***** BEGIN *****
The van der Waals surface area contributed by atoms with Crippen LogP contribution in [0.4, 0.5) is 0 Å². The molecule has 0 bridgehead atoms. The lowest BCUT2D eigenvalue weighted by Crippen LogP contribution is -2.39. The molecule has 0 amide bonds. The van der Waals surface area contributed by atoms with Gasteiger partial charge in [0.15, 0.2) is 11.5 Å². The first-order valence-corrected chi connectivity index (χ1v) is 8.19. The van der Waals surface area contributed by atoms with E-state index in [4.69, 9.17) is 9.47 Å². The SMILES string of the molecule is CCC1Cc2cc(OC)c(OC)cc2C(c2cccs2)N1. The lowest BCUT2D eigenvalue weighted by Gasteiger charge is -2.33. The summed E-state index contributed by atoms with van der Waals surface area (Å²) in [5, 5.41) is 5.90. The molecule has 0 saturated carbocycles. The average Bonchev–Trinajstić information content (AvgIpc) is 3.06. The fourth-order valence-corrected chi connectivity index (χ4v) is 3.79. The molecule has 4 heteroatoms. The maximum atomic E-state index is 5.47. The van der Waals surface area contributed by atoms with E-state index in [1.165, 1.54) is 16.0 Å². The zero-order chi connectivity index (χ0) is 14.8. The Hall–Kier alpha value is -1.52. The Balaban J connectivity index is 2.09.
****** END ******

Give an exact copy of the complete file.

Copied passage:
The van der Waals surface area contributed by atoms with Crippen LogP contribution in [0.4, 0.5) is 0 Å². The molecule has 0 bridgehead atoms. The lowest BCUT2D eigenvalue weighted by Crippen LogP contribution is -2.39. The molecule has 0 amide bonds. The van der Waals surface area contributed by atoms with Gasteiger partial charge in [0.15, 0.2) is 11.5 Å². The first-order valence-corrected chi connectivity index (χ1v) is 8.19. The van der Waals surface area contributed by atoms with E-state index in [4.69, 9.17) is 9.47 Å². The SMILES string of the molecule is CCC1Cc2cc(OC)c(OC)cc2C(c2cccs2)N1. The lowest BCUT2D eigenvalue weighted by Gasteiger charge is -2.33. The summed E-state index contributed by atoms with van der Waals surface area (Å²) in [5, 5.41) is 5.90. The molecule has 0 saturated carbocycles. The average Bonchev–Trinajstić information content (AvgIpc) is 3.06. The fourth-order valence-corrected chi connectivity index (χ4v) is 3.79. The molecule has 4 heteroatoms. The maximum atomic E-state index is 5.47. The van der Waals surface area contributed by atoms with E-state index in [1.165, 1.54) is 16.0 Å². The zero-order chi connectivity index (χ0) is 14.8. The Hall–Kier alpha value is -1.52. The Balaban J connectivity index is 2.09.